If you have taken Philodendron cuttings, you don’t want to wait too long before planting them in soil or put them in the water right away.

7. You are keeping the cuttings in the wrong temperatures

When it comes to temperatures, the Philodendron species like higher temperatures. Growing your cuttings in cold temperatures will slow down or even stop root growth. The ideal temperatures for the cuttings are:

  • Day temperatures of at least 75°F (21°C)
  • Night temperatures of at least 65°F (18°C)

On the other hand, growing your cuttings in temperatures that are too high will also slow down or even stop root growth. This is because the rate of photosynthesis will rapidly decline after a certain temperature has been reached.

The maximum temperature that these cuttings like is 85°F (29 °C).

8. You are using water that is not fresh

Some people claim that you don’t necessarily have to change the water that the cuttings are in. However, Philodendrons are sensitive plants and don’t like to sit in the same water for the entire propagation.

Fresh tap water retains oxygen which the cuttings use to survive and grow new roots. It’s very important to refresh the water (that the cuttings are in) every 2-3 days to resupply the oxygen and prevent the cutting from rotting.

Refresh the water with regular room temperature tap water and your cutting should continue growing its roots.

Also you don’t want to put a fertilizer in the water at this stage. Regular tap water contains enough minerals for the plant to grow new roots.

9. Using the wrong soil to grow cuttings in

This only applies when you are growing the cuttings directly in the soil. Philodendron cuttings need a well-draining soil mix. Using a soil mix that retains too much water can cause the cuttings to rot and stop the growth of the roots.

Philodendrons like a rich soil mix that also drains well in order to prevent root rot.

A good and well-draining soil that you could use for your Philodendron cuttings contains 1 part peat-based potting soil and 1 part coco coir (which is also called coco-fiber). You could also mix in some perlite.

When planting the cuttings directly in the soil, gently push the medium around the cuttings. Don’t press the soil in too harshly, because this will reduce the drainage of the soil and cause problems.

10. You are not patient enough

Even if all the odds are in your favor and you are doing everything well, the Philodendron cuttings still need up to 6 weeks to fully develop new roots.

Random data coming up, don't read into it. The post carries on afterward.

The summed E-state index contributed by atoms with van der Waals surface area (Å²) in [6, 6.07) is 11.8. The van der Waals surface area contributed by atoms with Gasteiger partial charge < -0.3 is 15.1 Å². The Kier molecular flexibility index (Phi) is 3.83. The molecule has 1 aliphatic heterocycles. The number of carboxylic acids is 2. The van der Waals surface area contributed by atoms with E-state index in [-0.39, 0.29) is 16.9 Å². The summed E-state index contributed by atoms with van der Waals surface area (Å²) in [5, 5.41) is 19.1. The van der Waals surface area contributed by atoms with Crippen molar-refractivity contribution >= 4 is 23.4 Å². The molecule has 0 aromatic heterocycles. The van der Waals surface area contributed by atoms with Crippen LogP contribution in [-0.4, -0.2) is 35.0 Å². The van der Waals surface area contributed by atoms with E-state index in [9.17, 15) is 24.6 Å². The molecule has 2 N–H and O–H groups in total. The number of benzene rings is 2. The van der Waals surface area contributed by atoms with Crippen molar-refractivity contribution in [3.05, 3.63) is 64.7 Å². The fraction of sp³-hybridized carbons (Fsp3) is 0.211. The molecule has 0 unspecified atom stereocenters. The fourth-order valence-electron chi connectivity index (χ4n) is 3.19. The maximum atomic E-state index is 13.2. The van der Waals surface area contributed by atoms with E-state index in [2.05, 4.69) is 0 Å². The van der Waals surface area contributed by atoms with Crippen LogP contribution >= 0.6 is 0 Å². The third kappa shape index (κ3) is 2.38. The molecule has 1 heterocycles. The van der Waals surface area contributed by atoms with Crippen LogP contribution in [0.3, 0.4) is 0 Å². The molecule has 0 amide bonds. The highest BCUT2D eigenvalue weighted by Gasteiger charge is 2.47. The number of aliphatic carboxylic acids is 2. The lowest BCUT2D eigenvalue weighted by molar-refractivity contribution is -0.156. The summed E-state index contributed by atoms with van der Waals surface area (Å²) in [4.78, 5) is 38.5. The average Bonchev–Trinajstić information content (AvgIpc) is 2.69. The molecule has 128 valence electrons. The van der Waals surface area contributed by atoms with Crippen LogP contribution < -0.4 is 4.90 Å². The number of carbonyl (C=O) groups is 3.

After 4 weeks of propagation, you want to check for any root growth. If you are growing the cuttings in water, you can take the cuttings out of the water and look if the roots are big enough. However, if you are growing the cuttings in soil, gently pull the cutting towards you. If you feel any resistance, that means the cutting has started to root.

Having enough patience is important when growing plants. Enjoy the time and watch how your Philodendron slowly grows its new roots!

11. You are growing the cuttings in low humidity

Philodendrons are tropical plants that naturally grow in high humidity environments. A lot of Philodendrons will grow just fine in normal humidity levels (around 40%). However, they grow best in humidity ranges of about 60-70%.

If you live in an environment where the air is really dry (below 30%), the Philodendron cuttings will have a hard time growing new roots.

You can increase the humidity around the plant by:

  • Covering the propagation tray with plastic (poke a couple of holes in the plastic and spray plant with water)
  • Placing the plant in a greenhouse
  • Using a humidifier
  • Misting the cuttings

Conclusion

Many factors will make a successful propagation happen. Keeping these factors in mind can make your cuttings root quicker!

I hope this top 11 list helped you and your Philodendron cuttings to root! If you learned something from this list, share it on social media which would help my blog out a lot!

If you liked this kind of content, also check out Care and Grow Guide for Alocasia maharani (Grey Dragon)